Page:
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Health boards under fire over rising cost of temporary staff

HEALTH boards spent almost £60 million hiring temporary doctors and nurses to plug gaps in staffing in 12 months, up more than one-quarter on the previous year.

Patients groups said managers of boards were wasting money that should be spent hiring permanent staff, but ministers said the NHS had more employees than seven years ago.

Figures disclosed under ­Freedom of Information legislation revealed a 60% rise in spending on agency nurses across NHS Scotland in 2012/13. Health boards spent £6.2m - nearly £17,000 a day - bringing in nurses from private agencies to cover NHS shortages. This compared to £3.9m in 2011/12.

The biggest increase in ­spending was in NHS Forth Valley, where spending on agency nurses soared 20-fold from £14,000 in 2011/12 to £274,000 in 2012/13.

Meanwhile, locum doctors cost the NHS in Scotland £51.3m in the 2012/13 financial year - equivalent to more than £140,000 a day, and up from £41.5m the year before.

The three island health boards - Orkney, Shetland and Western Isles - spent £4.65m on locums, an indication of the boards' struggle to attract permanent GPs and consultants to remote areas. Only NHS Greater Glasgow and Clyde and NHS Lothian spent more.

Dr Jean Turner, executive ­director of the Scotland Patients Association, said: "It's economically inefficient to keep buying in locums and agency nurses because they are a lot more expensive than your permanent staff and NHS bank nurses.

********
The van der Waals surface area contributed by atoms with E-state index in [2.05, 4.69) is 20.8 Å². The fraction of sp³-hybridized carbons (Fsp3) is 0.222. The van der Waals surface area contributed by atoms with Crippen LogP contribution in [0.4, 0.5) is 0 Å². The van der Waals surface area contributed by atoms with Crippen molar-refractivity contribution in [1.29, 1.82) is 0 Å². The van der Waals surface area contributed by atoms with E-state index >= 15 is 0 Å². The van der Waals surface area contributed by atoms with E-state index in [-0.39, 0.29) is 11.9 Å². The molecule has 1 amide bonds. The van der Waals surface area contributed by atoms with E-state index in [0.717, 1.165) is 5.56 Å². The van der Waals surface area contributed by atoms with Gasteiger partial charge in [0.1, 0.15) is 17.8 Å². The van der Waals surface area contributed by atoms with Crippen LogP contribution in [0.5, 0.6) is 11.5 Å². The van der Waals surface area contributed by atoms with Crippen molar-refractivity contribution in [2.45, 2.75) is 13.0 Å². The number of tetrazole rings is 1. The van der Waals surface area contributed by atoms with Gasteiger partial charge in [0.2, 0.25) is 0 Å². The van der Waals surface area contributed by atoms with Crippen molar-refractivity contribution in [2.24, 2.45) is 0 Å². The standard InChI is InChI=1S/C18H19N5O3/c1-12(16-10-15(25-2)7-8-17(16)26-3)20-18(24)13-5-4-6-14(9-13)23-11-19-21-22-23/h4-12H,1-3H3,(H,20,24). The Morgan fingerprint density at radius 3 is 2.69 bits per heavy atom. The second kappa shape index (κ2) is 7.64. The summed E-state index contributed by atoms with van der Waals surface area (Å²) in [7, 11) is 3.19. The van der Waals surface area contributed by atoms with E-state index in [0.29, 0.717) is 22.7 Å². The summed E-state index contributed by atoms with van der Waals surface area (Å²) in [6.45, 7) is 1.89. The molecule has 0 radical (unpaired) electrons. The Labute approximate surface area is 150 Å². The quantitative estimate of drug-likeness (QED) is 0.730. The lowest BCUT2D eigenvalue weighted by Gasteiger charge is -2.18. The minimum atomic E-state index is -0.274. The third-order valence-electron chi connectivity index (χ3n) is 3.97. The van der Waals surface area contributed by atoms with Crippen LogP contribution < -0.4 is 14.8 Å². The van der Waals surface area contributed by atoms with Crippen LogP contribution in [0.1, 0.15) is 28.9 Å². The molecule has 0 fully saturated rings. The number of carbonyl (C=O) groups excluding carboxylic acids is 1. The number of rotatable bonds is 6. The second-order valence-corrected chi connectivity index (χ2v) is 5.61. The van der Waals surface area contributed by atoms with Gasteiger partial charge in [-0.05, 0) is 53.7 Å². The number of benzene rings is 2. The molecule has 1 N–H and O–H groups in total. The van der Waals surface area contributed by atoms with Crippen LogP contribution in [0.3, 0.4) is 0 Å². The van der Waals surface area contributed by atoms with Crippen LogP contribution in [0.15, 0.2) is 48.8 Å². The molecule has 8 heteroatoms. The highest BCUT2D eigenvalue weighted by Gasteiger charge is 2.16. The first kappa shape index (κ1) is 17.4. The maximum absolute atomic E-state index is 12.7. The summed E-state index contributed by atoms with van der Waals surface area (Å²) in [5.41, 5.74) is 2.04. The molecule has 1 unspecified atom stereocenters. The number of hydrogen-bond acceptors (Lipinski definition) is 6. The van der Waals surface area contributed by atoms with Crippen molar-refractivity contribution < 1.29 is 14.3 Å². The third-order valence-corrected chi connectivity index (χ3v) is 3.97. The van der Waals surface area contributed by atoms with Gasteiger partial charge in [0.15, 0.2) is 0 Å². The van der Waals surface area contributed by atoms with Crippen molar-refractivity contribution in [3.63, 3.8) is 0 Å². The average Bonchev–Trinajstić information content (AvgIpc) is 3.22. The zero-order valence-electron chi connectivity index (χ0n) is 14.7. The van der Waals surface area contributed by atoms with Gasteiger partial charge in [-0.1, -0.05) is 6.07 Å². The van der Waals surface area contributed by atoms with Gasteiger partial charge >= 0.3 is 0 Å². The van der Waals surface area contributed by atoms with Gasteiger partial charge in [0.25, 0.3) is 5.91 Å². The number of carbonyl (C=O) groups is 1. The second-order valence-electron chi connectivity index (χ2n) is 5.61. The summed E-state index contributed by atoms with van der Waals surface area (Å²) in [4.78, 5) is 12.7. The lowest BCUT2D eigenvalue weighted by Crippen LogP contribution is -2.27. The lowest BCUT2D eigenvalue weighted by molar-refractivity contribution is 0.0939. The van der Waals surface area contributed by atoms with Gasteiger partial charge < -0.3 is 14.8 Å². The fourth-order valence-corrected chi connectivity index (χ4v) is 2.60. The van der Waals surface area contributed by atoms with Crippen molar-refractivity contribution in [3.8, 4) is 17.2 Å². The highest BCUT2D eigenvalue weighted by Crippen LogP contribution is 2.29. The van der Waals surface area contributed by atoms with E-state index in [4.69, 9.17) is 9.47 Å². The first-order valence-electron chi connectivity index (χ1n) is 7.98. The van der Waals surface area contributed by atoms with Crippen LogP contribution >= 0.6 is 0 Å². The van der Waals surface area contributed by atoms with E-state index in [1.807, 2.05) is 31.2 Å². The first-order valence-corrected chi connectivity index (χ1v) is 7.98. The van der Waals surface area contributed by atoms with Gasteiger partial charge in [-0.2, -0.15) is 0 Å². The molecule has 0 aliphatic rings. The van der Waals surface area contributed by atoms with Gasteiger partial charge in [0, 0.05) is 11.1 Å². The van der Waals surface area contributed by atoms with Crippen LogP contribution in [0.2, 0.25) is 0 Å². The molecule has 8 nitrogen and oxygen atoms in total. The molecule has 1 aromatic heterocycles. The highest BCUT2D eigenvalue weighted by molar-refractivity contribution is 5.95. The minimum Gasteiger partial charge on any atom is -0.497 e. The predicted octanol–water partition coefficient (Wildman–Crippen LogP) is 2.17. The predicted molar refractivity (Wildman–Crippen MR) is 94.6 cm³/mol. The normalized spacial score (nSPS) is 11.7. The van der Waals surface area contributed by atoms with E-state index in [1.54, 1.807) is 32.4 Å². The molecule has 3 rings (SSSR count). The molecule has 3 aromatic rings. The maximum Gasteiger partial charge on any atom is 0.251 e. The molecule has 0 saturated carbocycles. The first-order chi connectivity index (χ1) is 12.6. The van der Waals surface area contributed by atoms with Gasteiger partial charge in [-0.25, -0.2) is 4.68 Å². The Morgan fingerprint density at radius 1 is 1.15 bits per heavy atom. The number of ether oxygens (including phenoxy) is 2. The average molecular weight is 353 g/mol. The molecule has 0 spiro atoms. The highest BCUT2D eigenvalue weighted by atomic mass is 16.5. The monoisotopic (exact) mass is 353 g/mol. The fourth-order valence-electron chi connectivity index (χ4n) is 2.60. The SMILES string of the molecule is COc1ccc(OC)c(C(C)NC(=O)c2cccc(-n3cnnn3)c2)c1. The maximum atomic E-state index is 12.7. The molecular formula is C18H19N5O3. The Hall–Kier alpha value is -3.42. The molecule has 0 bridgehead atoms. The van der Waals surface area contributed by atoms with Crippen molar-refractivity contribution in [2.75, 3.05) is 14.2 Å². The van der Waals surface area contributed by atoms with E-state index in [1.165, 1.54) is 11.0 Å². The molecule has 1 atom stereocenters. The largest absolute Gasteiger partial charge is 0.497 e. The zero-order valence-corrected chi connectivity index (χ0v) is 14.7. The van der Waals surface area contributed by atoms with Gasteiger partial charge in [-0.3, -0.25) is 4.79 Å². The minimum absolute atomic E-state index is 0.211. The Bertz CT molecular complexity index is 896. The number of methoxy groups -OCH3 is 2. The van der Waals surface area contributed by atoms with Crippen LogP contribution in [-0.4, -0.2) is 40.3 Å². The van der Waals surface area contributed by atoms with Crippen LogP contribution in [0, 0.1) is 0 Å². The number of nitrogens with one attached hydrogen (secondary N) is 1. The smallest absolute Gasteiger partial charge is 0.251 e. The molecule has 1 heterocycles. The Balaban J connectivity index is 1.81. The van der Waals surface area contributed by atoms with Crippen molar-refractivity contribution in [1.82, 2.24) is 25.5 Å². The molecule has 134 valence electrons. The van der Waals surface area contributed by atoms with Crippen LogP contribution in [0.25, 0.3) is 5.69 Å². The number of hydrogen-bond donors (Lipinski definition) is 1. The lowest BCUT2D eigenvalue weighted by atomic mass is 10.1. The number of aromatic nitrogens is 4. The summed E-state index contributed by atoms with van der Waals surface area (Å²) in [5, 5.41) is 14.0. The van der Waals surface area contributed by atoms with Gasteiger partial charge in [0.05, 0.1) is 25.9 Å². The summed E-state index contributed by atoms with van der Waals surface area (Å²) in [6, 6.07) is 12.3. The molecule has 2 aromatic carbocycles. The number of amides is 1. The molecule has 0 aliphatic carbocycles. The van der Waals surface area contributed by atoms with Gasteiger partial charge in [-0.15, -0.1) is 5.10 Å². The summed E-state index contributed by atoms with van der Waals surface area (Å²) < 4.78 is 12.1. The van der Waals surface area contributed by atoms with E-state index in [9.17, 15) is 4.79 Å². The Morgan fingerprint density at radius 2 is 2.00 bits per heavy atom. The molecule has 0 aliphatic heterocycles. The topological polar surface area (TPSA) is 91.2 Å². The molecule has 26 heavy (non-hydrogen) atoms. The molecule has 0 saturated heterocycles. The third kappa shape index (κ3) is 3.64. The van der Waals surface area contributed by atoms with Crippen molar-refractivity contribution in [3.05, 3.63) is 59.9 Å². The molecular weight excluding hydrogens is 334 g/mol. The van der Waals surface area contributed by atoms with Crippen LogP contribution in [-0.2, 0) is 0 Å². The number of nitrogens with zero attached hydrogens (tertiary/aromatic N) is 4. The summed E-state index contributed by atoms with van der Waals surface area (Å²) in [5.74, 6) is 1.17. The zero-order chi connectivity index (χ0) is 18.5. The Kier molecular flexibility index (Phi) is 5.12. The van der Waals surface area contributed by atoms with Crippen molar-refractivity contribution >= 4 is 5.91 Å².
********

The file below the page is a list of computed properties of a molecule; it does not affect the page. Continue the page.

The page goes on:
"If management in any other company had to constantly bring in temporary cover then eventually they would realise it was more cost-effective to hire people and increase their core workforce.

"But part of it is about making the jobs more attractive. We need to look at the pay and conditions we're offering in the NHS. If a nurse can work a few days and week for an agency earning more money than working full-time, then why would they take a permanent job?"

It comes days after it emerged that an agency nurse hired by the NHS in England was paid £1800 for an 11 hour shift.

Ellen Hudson, associate ­director of the Royal College of Nursing (RCN) Scotland, said she was concerned about the increased spending on agency staff.

She said: "Prior to this use of agency nursing had been significantly reduced and RCN Scotland supports further efforts to curb expensive agency spending.

"At this time of increased ­financial pressure on the NHS, it is important that boards minimise use of agency nursing as much as practically possible by making sure they directly employ the right number of nurses with the right skills in the right places."

Dr Alan Robertson, member of the BMA's Scottish Council, said: "The availability of locums to provide short-term cover is important to the smooth running of our hospitals. They are not a substitute to good workforce planning and should not be used to plug long term gaps in medical rotas."

Liberal Democrat health spokesman Jim Hume, who uncovered the figures, said temporary staff were being used as a "sticking plaster" for the health service.

He said: "The Health Secretary is asking our NHS staff to do more and more and the system is creaking in many areas as a result of SNP mismanagement."

A spokeswoman for the Scottish Government said there were 6.3% more NHS staff now, excluding GPs and dentists, than in 2006.

She added: "We are working with health boards to establish local medical staff banks to help reduce spend on locums by allowing boards to share medical resources when needed. We will continue to promote their development and use across Scotland.

"The introduction of our mandatory nursing and midwifery workforce planning tools will also help boards ensure they have the right levels and type of staff in place."

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